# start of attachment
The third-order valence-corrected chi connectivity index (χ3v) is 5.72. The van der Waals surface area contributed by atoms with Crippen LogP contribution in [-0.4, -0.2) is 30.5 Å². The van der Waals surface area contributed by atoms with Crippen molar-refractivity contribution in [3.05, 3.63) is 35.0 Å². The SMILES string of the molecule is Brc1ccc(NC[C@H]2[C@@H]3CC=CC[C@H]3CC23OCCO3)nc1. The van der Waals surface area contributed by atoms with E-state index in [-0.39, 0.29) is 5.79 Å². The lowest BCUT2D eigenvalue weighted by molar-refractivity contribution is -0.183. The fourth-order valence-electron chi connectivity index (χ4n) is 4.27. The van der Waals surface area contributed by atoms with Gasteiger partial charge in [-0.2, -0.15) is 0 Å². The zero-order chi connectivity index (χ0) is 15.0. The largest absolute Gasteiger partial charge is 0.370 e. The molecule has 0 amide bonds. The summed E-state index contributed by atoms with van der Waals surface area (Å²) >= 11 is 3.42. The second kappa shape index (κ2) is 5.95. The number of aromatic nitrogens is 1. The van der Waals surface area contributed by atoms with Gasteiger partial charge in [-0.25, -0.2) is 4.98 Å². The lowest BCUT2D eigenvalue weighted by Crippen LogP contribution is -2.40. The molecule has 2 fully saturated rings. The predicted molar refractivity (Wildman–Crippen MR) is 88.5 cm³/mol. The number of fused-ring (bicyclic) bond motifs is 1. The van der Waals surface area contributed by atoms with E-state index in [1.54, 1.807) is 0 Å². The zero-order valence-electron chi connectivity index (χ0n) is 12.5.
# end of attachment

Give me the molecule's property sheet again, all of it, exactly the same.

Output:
The third-order valence-corrected chi connectivity index (χ3v) is 5.72. The van der Waals surface area contributed by atoms with Crippen LogP contribution in [-0.4, -0.2) is 30.5 Å². The van der Waals surface area contributed by atoms with Crippen molar-refractivity contribution in [3.05, 3.63) is 35.0 Å². The SMILES string of the molecule is Brc1ccc(NC[C@H]2[C@@H]3CC=CC[C@H]3CC23OCCO3)nc1. The van der Waals surface area contributed by atoms with E-state index in [-0.39, 0.29) is 5.79 Å². The lowest BCUT2D eigenvalue weighted by molar-refractivity contribution is -0.183. The fourth-order valence-electron chi connectivity index (χ4n) is 4.27. The van der Waals surface area contributed by atoms with Gasteiger partial charge in [-0.2, -0.15) is 0 Å². The zero-order chi connectivity index (χ0) is 15.0. The largest absolute Gasteiger partial charge is 0.370 e. The molecule has 0 amide bonds. The summed E-state index contributed by atoms with van der Waals surface area (Å²) >= 11 is 3.42. The second kappa shape index (κ2) is 5.95. The number of aromatic nitrogens is 1. The van der Waals surface area contributed by atoms with Gasteiger partial charge in [-0.25, -0.2) is 4.98 Å². The lowest BCUT2D eigenvalue weighted by Crippen LogP contribution is -2.40. The molecule has 2 fully saturated rings. The predicted molar refractivity (Wildman–Crippen MR) is 88.5 cm³/mol. The number of fused-ring (bicyclic) bond motifs is 1. The van der Waals surface area contributed by atoms with E-state index in [1.54, 1.807) is 0 Å². The zero-order valence-electron chi connectivity index (χ0n) is 12.5.